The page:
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The therapeutic use of cannabis (marijuana) is a hot topic in some parts of the United States. The National Institutes of Health do not recommend its use for treatment of any illness, though some physicians prescribe it for pain, glaucoma, nausea and anorexia associated with chemotherapy, and, less commonly, for epilepsy, multiple sclerosis, migraine, and asthma. Laws on medical usage vary by state, with 13 states, as of July 2009, permitting medical usage under certain conditions. The majority of Web sites on medical marijuana have a bias one way or another.

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Asthma rates have skyrocketed in recent years, with the prevalence of this chronic lung condition increasing almost 59 percent from 1982 to 1996, and increasing by another 6 percent from 2001 to 2006, according to a 2008 American Lung Association report. Scientists are still trying to understand why, with one popular theory postulating that the cause may be due to our overly clean society. The so-called hygiene hypothesis suggests that a lack of early childhood exposure to bacteria and viruses may fail to stimulate the immune system, increasing susceptibility to asthma and allergies.

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William Fenical is a professor of oceanography at UCSD's Scripps Institution of Oceanography and director of the Center for Marine Biotechnology and Biomedicine at Scripps. His research involves the isolation and identification of active chemical materials from marine plants and animals that may have potential pharmaceutical or agricultural uses. His research involves marine organic chemistry with a focus on chemical defense mechanisms in marine organisms and the chemistry of marine microorganisms.

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Dr. Richard J. Jackson is a professor and the chairman of environmental health sciences at UCLA's School of Public Health. Previously, he was an adjunct professor of environmental health services at the UC Berkeley School of Public Health. He also served as state public health officer for the California Department of Health Services. His responsibilities included direct leadership and oversight of the department's public health-related activities.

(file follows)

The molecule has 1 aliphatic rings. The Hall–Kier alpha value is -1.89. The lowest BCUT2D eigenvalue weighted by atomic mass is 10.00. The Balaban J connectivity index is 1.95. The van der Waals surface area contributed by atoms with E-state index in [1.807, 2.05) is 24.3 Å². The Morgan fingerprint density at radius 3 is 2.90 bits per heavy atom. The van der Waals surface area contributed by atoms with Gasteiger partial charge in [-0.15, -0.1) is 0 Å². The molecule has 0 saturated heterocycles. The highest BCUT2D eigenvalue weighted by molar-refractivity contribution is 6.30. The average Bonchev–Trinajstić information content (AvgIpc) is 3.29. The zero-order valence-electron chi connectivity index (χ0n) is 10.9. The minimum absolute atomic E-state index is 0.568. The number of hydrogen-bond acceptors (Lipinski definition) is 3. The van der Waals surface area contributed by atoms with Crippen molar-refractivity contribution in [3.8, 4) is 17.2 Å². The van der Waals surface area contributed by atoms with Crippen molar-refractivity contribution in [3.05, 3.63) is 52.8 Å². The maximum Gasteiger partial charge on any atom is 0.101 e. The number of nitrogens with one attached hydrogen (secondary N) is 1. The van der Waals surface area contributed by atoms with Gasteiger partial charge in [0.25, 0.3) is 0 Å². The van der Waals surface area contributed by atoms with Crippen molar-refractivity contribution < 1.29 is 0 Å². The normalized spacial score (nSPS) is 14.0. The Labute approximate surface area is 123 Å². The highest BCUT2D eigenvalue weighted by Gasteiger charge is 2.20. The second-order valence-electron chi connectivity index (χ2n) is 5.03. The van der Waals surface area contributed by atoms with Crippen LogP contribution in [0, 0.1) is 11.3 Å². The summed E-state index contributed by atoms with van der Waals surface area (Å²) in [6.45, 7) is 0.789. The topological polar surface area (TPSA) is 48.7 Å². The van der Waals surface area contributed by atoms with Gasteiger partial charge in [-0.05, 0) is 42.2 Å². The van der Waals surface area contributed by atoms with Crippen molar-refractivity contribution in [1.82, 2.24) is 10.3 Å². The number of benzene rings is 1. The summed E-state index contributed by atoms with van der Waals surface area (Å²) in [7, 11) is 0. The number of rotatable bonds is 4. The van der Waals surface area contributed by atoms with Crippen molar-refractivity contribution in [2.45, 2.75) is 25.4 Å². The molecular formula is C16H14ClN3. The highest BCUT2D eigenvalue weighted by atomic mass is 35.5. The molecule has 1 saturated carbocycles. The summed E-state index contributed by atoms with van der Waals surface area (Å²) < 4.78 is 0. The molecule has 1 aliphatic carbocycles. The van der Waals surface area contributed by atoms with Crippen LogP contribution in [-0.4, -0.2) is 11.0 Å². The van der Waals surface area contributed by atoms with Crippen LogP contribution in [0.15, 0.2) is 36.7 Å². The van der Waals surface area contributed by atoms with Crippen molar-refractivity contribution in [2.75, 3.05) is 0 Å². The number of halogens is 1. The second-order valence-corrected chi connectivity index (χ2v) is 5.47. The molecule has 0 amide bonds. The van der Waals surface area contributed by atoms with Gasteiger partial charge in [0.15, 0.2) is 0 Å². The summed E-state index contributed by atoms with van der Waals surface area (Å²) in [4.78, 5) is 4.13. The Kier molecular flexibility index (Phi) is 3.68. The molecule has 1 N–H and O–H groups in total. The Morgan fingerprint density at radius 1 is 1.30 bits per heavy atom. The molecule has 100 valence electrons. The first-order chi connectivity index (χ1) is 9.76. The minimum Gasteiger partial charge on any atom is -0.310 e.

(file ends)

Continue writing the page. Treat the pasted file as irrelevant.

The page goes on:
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The Relational Culture Institute (RCI), also known as Unstrung Bow Spiritual Retreat and Compassionate Mission Ministries, is dedicated to developing grassroots leaders and voluntary associations in underserved communities in the San Joaquin Valley. RCI helps these leaders and associations link with regional networks and strategic partnerships in order to increase the overall quality of life for families and neighborhoods throughout the region.

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Judith Stern, a distinguished professor of nutrition at UC Davis and a nutritionist in the agricultural experiment station, has published extensively on nutrition, the effect of exercise on appetite and metabolism, and obesity. Stern studies the effects of obesity on longevity and renal disease, dietary supplements for weight control, obesity treatment, the role of exercise and public health policy. Stern was the co-founder and vice president of the American Obesity Association, a lay advocacy group.

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Dr. John R. Balmes is a pulmonary physician, professor of medicine at University of California, San Francisco, and chief of the division of occupational and environmental medicine at San Francisco General Hospital (SFGH). His research is principally in occupational and environmental respiratory disease. Dr. Balmes studies the effects of exposures to air pollution in his human exposure laboratory at San Francisco General Hospital and the chronic effects of such exposures in epidemiological studies with collaborators at both UCSF and UC Berkeley.

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Jim Gauderman is a professor of biostatistics in the Department of Preventive Medicine at the USC Keck School of Medicine. For more than a decade, he has investigated the association between urban air pollution and children's respiratory health as principal investigator for the Children's Health Study. He also has worked to develop methods for understanding the joint association of genetic and environmental factors on the risk of human disease, including asthma and cancer. He received his a master's in science from USC in 1988 and his Ph.D. from USC in 1992.

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As the fastest growing ethnic population in the United States, Latinos have a major impact on the health care system. Nearly one in three Americans will be Latino by 2050, according to an August 2008 estimate by the U.S. Census Bureau. The Latino population is expected to nearly triple from 46.7 million in 2008 to 132.8 million in 2050. As a percentage of the overall U.S. population, Latinos will more than double from 15 to 30 percent.

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